But nothing can dispel the gloom among Tories: “There are two Tory parties now – Ukip and the Conservatives.”

Does he think Labour a shoo-in for 2015 then?

“No. Ed Miliband doesn’t have it in him. David would have been better. And Ed Balls could still lose them the election: people are really scared of him. But that’s typical of Labour,” he shrugs, “the party loves losers: Tony Benn and Michael Foot are universally adored, while Tony Blair, who won them three elections, was booed at their last party conference. I like Blair. He’s a winner. But Labour is all about envy.”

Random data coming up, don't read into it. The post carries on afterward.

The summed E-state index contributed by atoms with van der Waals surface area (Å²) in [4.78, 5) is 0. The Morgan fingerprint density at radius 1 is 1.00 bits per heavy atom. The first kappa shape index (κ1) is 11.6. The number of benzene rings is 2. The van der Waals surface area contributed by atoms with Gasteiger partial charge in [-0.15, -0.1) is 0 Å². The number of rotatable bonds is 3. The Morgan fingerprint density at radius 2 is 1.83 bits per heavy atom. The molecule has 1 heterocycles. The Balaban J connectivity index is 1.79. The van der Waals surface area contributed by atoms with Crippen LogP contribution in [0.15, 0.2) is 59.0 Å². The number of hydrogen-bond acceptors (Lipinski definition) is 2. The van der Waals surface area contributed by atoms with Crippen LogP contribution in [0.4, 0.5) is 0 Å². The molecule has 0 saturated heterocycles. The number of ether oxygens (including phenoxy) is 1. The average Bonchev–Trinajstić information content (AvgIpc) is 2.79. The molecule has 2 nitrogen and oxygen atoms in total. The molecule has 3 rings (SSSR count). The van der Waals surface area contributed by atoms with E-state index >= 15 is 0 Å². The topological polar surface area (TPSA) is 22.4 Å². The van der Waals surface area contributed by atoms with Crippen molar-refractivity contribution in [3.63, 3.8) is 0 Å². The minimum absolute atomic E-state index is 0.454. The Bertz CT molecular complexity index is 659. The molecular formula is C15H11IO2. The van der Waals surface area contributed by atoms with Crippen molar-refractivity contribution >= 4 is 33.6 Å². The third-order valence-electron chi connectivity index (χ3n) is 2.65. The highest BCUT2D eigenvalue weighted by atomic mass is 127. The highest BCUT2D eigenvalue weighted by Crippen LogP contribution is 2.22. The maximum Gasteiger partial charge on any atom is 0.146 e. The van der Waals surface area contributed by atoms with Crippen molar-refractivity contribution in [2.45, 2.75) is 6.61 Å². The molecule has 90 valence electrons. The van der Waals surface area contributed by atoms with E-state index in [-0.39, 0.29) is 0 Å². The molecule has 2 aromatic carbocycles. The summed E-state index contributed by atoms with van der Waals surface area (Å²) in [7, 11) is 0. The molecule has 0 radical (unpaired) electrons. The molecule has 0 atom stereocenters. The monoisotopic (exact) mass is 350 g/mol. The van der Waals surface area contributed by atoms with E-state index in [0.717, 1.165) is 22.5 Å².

Envy, the dirty business of politics, progress and greed are themes that feature heavily in his new book. I enjoyed it, and tell Archer so. He beams – and is only a little crestfallen when I tell him it saw me through the flu: “You only read it because you were bed-bound?” Resilience is his trademark, though, and he immediately regales me with more anecdotes.

“On the last day on the tour in India, as I was being driven to the airport, we stopped at the lights and a little boy carrying a pile of books knocked on the window of the car. 'Do you want the latest Jeffrey Archer?’ he asked me. 'I am the latest Jeffrey Archer,’ I told him.” He roars with laughter.

Jeffrey Archer’s latest incarnation may be the best one yet.

'Best Kept Secret’ (Macmillan, £20) is available from Telegraph Books for £17.99 + £1.35 pp. Call 0844 871 1514 or visit